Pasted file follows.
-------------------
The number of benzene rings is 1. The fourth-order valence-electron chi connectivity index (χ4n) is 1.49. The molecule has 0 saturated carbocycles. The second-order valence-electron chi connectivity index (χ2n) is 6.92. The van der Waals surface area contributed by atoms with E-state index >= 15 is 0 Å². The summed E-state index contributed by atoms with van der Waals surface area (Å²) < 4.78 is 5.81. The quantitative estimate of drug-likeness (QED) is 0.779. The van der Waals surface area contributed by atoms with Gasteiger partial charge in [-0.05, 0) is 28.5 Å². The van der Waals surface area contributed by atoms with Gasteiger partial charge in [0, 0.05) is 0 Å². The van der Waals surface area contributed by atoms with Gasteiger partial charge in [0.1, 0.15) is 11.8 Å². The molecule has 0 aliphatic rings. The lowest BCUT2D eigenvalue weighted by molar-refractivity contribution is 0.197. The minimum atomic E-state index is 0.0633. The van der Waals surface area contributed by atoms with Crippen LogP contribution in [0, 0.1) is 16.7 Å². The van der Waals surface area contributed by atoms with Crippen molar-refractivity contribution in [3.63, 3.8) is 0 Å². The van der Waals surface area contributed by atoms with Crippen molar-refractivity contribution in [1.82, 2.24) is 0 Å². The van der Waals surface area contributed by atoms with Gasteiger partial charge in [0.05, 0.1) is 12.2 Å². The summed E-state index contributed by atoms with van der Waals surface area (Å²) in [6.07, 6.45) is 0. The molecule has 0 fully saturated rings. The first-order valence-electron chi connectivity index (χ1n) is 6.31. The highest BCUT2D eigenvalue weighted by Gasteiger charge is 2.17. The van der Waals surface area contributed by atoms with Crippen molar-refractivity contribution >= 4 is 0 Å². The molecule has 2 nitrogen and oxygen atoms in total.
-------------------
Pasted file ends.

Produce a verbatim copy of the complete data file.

The number of benzene rings is 1. The fourth-order valence-electron chi connectivity index (χ4n) is 1.49. The molecule has 0 saturated carbocycles. The second-order valence-electron chi connectivity index (χ2n) is 6.92. The van der Waals surface area contributed by atoms with E-state index >= 15 is 0 Å². The summed E-state index contributed by atoms with van der Waals surface area (Å²) < 4.78 is 5.81. The quantitative estimate of drug-likeness (QED) is 0.779. The van der Waals surface area contributed by atoms with Gasteiger partial charge in [-0.05, 0) is 28.5 Å². The van der Waals surface area contributed by atoms with Gasteiger partial charge in [0, 0.05) is 0 Å². The van der Waals surface area contributed by atoms with Gasteiger partial charge in [0.1, 0.15) is 11.8 Å². The molecule has 0 aliphatic rings. The lowest BCUT2D eigenvalue weighted by molar-refractivity contribution is 0.197. The minimum atomic E-state index is 0.0633. The van der Waals surface area contributed by atoms with Crippen LogP contribution in [0, 0.1) is 16.7 Å². The van der Waals surface area contributed by atoms with Crippen molar-refractivity contribution in [3.63, 3.8) is 0 Å². The van der Waals surface area contributed by atoms with Crippen molar-refractivity contribution in [1.82, 2.24) is 0 Å². The van der Waals surface area contributed by atoms with Gasteiger partial charge in [0.05, 0.1) is 12.2 Å². The summed E-state index contributed by atoms with van der Waals surface area (Å²) in [6.07, 6.45) is 0. The molecule has 0 fully saturated rings. The first-order valence-electron chi connectivity index (χ1n) is 6.31. The highest BCUT2D eigenvalue weighted by Gasteiger charge is 2.17. The van der Waals surface area contributed by atoms with Crippen molar-refractivity contribution >= 4 is 0 Å². The molecule has 2 nitrogen and oxygen atoms in total.